We stayed and we hung out a little bit more and got to know each other. I also didn’t watch any football after meeting her. I was so enthralled with who she was. So we’re sitting there talking. I learned a lot about her, and we ended up exchanging numbers. So I went back to my house in L.A., and I started working on multiple ideas. I was so inspired and motivated and influenced, it would come out so quick. I would sit down at my piano just playing and writing on these ideas. So I sent her like a five-scroll paragraph [of] these ideas that I had for her, and then I sent her a couple [of] MP3s of things that I had just recorded on my voice memo. She was like, “Oh, my God, I’ve never seen somebody so enthusiastic about this. Let’s do this.” And so we ended up meeting the next day, and then the rest is history.

So it happened in such a sporadic, destined way, which I think is why the song did so well and why it really works. When you do get those truly genuine moments of songwriting, I think magic really is there to come out of it. So once we did that, we did three songs together. So her record came out, and the songs that we did together did really well. And then we had another one that just wasn’t quite finished. She was like, “I want to put that on the next record. Would you want to write with me for the next record?” So we’re now working together on her next album, which is another totally pinch-myself moment.

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You mentioned that you’ve worked with other artists before Avril, and they wanted to be in the room and learn from you. Did you have any of those moments with her where you were in the room and just soaking it up and learning from her?

Totally. I have voice memos from when we’re just sitting together. We worked in L.A., and we worked at her house in Toronto. And when we went to her place in Toronto, she had this whole studio downstairs and had all these guitars on the wall and all these plaques…I read this [book] called You Are Not So Smart that has this whole section about priming. Where the things that you have around your life basically primed you for your future. So to make this giant section of the book [shorter], it’s basically saying, “If you have guitars on your wall and plaques that show your accolades and accomplishments, it primes your mind to be in that realm of things that you can still accomplish and still do.” So I’m walking around her house and seeing all these achievements that she’s been so blessed with. And it really is like sitting there inspiring me.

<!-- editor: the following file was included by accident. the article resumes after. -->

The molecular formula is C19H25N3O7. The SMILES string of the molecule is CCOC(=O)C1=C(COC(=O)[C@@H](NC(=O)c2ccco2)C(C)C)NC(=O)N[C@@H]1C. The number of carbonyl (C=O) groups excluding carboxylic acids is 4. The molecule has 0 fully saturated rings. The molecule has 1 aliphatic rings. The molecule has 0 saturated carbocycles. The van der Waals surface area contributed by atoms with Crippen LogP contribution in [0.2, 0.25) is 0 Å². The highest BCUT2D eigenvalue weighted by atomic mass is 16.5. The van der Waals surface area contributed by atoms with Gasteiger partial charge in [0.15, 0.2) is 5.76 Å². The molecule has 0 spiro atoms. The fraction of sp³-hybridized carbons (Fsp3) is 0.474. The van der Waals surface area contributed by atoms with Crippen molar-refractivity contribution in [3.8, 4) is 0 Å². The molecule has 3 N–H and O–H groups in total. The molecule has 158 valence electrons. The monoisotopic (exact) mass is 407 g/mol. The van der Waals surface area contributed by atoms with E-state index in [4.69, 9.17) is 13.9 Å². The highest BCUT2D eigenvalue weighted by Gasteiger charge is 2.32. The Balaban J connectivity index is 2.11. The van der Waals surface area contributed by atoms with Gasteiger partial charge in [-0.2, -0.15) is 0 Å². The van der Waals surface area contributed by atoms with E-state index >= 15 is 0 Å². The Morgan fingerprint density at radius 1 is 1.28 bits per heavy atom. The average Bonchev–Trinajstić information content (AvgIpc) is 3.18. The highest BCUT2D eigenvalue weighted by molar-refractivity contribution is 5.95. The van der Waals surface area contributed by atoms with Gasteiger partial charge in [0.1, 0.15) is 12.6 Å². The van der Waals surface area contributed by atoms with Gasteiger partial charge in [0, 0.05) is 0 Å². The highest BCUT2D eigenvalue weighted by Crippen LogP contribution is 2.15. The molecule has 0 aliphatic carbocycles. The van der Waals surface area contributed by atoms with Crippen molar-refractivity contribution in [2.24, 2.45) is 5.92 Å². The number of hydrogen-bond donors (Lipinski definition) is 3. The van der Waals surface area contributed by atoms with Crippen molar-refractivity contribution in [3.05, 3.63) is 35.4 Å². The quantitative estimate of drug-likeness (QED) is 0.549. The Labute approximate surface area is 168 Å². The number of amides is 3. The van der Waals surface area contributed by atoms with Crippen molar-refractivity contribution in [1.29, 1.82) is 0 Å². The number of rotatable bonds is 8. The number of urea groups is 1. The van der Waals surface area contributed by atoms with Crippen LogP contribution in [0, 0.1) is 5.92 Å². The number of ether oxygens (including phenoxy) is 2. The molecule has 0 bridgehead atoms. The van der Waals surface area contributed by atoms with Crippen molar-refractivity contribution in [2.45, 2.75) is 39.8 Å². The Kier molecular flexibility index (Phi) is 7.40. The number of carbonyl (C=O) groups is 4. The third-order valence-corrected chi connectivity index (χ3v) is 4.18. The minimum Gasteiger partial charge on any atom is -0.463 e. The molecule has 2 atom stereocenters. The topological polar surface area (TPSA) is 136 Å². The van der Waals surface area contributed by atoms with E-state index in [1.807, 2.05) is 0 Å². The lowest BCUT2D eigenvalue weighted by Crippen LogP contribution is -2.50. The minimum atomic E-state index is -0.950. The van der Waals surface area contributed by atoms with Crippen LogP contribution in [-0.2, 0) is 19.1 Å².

And while we’re working, I’m just listening to the things that she does and trying to put together how her mind works and things that she does. So I do that a little with every artist I’ve ever worked with regardless of the success that they’ve had. Everybody has tidbits of knowledge and information and things that help you to become a better person, a better writer and a better musician. So I always go in as just a shell with tons of information that I learned from all these different writers, no matter if it’s their first or last record. Everybody has a wealth of information and knowledge that I really like to borrow from and use in my own writer’s cookbook, as it were.

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You’ve also worked with Machine Gun Kelly, who’s dropping a pop-punk album this year. Since you both are in such different genres, how did the collaboration with him come to be, and are there any more that we’re going to see soon?

My relationship with MGK came about through Warped Tour. He was on Warped Tour, and we are a Warped Tour band. Our very first nationwide tour was Warped Tour. And that tour taught us so much, and it really introduced us to so many other artists. And you realize no matter what row of artistry you decide to take the path of, we’re all so similar. We’re all chasing our dreams. We’re all thinking with our creative side of our minds, genre aside. So he and I really connected because we are both dads, both musicians [and] both redheads. We really have a lot of cool things that we connect with, and he was just a really cool guy, and I love spending time and hanging out with him and really liked his music.

So when it came to doing new music, even at a smaller level, like playing shows on Warped Tour, I would go up and play with him, and then he would come up and sing or play guitar with us. And it was just [a] really cool collaborative feel that started way before we ended up talking about writing together.